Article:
For those pressed for time, below is the summary of Goldman’s “Risks To China’s growth In The Year of the rooster” report, from the team of MK Tan:

  • After meeting the 2016 growth target, Chinese policymakers are focused on stability ahead of the upcoming leadership reshuffling. This relative calm–we expect only a modest deceleration in growth in the Year of the Rooster—is coming at the cost of further increases in credit and other imbalances. Meanwhile, markets have tempered their acute bearishness on the Chinese economy and are focused on policy and politics in the US and Europe. Still, with growth arguably above potential and Chinese policy tightening, we think a review of China-related risks is timely. We separate risks into those emanating from the Chinese economy itself, and adverse shocks from abroad.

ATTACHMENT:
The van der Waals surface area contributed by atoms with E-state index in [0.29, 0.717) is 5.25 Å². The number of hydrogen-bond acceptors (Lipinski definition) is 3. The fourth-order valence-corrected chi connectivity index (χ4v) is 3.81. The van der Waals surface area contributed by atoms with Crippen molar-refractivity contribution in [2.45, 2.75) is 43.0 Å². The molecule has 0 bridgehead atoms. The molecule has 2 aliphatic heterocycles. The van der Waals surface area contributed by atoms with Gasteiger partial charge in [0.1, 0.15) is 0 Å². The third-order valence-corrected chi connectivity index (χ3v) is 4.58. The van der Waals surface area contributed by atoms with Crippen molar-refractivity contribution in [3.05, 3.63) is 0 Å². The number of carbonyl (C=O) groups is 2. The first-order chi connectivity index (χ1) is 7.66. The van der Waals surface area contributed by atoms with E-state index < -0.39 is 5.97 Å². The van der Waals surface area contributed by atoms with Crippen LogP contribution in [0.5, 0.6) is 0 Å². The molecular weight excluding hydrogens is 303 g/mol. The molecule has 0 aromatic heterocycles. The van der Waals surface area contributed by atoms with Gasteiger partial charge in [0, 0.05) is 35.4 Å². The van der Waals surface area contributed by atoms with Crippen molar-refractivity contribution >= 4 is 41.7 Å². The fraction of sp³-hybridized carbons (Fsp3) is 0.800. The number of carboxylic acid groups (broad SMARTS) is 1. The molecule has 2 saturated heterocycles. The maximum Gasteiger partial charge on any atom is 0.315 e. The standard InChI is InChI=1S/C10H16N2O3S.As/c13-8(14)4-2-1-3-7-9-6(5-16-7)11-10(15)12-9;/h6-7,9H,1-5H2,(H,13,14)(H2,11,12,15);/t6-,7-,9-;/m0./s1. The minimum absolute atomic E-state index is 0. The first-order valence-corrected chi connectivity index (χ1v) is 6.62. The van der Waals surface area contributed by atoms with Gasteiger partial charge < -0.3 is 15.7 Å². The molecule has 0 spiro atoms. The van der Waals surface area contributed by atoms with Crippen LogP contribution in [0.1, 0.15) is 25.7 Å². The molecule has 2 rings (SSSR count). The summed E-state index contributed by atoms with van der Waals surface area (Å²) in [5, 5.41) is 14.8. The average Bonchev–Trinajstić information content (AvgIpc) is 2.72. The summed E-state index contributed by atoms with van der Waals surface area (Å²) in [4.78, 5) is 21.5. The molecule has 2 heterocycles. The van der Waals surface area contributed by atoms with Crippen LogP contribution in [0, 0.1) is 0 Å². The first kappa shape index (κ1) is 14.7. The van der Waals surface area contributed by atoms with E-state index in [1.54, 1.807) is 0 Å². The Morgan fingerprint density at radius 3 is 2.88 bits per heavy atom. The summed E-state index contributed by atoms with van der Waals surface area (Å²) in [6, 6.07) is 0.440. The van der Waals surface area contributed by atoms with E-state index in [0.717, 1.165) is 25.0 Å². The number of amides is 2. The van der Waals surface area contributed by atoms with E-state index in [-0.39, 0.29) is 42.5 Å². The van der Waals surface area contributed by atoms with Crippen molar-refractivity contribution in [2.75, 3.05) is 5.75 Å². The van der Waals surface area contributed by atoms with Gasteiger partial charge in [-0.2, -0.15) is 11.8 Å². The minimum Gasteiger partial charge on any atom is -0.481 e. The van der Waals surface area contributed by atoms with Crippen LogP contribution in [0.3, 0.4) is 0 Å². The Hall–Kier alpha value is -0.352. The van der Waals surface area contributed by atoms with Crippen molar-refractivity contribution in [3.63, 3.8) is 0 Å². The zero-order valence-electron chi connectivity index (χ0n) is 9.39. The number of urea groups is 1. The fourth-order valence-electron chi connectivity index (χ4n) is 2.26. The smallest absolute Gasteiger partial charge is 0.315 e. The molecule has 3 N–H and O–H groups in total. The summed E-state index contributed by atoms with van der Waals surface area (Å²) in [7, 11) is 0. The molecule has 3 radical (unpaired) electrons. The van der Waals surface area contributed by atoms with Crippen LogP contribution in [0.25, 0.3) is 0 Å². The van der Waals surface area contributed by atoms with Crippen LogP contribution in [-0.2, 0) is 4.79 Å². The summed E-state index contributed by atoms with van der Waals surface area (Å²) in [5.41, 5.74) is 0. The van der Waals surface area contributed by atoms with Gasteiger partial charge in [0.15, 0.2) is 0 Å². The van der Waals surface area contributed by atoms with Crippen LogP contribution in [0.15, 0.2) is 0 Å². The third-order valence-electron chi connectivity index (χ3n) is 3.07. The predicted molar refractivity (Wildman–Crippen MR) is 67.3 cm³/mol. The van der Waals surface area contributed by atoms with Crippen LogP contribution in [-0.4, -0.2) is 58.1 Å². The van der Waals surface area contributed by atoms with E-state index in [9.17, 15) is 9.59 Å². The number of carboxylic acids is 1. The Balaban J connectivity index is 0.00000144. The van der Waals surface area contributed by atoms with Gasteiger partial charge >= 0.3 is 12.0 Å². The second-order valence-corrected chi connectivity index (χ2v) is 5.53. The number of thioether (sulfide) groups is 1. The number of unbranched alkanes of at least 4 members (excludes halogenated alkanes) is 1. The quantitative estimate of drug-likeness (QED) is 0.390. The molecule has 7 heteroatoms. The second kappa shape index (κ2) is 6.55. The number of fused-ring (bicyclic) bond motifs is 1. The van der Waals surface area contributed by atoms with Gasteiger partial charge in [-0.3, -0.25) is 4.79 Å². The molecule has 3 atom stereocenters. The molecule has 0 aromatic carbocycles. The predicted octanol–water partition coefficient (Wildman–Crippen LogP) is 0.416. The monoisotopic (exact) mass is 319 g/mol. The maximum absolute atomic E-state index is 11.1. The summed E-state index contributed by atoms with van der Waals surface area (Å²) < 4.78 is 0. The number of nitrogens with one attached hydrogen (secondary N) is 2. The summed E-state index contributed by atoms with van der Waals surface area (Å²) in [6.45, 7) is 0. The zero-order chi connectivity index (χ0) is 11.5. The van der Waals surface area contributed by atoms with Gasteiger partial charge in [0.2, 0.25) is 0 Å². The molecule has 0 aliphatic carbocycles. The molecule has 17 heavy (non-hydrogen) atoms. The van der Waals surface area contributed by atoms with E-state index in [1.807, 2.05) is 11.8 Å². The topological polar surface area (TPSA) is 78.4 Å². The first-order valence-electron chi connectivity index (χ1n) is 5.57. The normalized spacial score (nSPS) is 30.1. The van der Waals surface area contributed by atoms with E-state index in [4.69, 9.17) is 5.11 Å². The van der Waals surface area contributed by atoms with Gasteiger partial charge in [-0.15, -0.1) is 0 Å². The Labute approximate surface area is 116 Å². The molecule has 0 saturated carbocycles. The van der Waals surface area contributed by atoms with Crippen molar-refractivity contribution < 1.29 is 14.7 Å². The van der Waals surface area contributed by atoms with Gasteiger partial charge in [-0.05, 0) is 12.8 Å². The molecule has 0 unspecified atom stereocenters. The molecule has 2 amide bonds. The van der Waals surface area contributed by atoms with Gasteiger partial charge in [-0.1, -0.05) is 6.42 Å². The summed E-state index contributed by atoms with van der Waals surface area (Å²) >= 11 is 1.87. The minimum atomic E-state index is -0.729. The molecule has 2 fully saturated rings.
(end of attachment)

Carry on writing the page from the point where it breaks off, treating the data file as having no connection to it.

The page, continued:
• Domestically, our concerns center on the ongoing credit boom and the calibration of policy tightening. A fading “credit impulse” to growth seems likely, with cyclical sectors like housing apt to slow this year—even if low reliance on foreign funding and strong government influence on bank lending and bond purchases reduce the risk of an acute credit crunch. As for policy tightening, policymakers have tried to balance growth targets with financial stability, but inflation could become a new constraint as potential growth declines.